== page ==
UK Green Building Council (UKGBC) chief executive officer, Julie Hirigoyen, said: “The Queen’s Speech acknowledged the need for cleaner, more secure and affordable energy. Without government action to insulate homes, there is no end in sight to the energy bill crisis, and no prospect of meeting the UK’s climate commitments. Planning reform is long overdue to deliver development that is aligned with our climate commitments and homes that are protected against increasing energy costs. If the government is to achieve its ambition to transform the UK by spreading opportunity and prosperity, then the upcoming bill must ensure that the English planning system is in line with the Climate Change Act and puts us on the pathway to net zero. This will help deliver sustainable development that improves the quality of life for all communities across the UK.” 

Marie-Claude Hemming, director of operations for the Civil Engineering Contractors Association (CECA, said: “There is a clear focus on delivering economic growth in the government’s agenda, and of levelling up opportunities in all parts of the country. We particularly welcome the UK government’s commitment to simplify the public sector procurement system, which will provide greater opportunities for small businesses and drive greater efficiencies. Furthermore, we look forward to the publication of a bill to drive local growth, the UK government’s ambition to improve transport across the UK, and the establishment of the UK Infrastructure Bank in legislation with a remit to drive levelling up and deliver net zero. The UK government is right to recognise that investment in infrastructure is a key driver of growth in our economy, as well as creating high-quality jobs in all parts of England, Scotland and Wales.”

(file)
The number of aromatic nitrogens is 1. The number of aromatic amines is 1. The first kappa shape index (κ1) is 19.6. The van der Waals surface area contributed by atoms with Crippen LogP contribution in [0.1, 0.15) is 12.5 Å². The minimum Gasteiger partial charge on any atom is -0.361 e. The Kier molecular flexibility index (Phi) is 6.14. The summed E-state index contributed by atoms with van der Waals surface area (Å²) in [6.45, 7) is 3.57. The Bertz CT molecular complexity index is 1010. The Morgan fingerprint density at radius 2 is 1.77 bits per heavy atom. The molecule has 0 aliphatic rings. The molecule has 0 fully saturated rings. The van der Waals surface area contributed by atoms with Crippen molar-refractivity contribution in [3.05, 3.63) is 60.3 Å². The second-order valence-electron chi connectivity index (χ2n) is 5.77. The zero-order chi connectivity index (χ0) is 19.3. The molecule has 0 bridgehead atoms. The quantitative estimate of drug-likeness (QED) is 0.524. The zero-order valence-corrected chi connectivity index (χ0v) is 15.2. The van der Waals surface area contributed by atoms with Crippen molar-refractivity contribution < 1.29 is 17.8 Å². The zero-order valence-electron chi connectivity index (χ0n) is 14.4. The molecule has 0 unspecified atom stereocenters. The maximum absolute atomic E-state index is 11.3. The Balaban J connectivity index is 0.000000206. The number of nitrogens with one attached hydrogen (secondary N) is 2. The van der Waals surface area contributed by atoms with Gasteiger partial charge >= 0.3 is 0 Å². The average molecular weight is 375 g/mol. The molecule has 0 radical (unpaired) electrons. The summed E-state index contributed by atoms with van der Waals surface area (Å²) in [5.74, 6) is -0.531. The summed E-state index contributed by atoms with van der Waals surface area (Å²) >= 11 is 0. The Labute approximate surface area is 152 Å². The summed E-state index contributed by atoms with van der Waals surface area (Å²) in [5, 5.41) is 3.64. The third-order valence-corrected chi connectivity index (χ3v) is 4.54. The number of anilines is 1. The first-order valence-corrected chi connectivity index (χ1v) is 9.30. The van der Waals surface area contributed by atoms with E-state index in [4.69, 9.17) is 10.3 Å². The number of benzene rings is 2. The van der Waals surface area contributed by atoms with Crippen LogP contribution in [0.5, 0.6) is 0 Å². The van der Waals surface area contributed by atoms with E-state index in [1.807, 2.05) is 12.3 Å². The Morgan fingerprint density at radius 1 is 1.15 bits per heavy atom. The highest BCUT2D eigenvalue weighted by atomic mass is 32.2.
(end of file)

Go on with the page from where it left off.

Darren Caplan, chief executive of the Railway Industry Association (RIA), said: “The railway industry will welcome the inclusion of a new transport bill in the Queen’s Speech today. However, it would have been good to see Great British Railways (GBR) specifically mentioned in the speech, to ensure we can make progress. With the introduction of rail legislation, RIA has set out ‘five tests’ for GBR as it is established. These include the need to ensure there is no hiatus in rail work as the restructure takes place, that the new organisation is transparent, open and accessible, and that it supports a sustainable rail supply sector which encourages private investment. The ultimate challenge is to ensure GBR leaves a positive legacy, when it comes to safety, decarbonisation, exports and the economy.”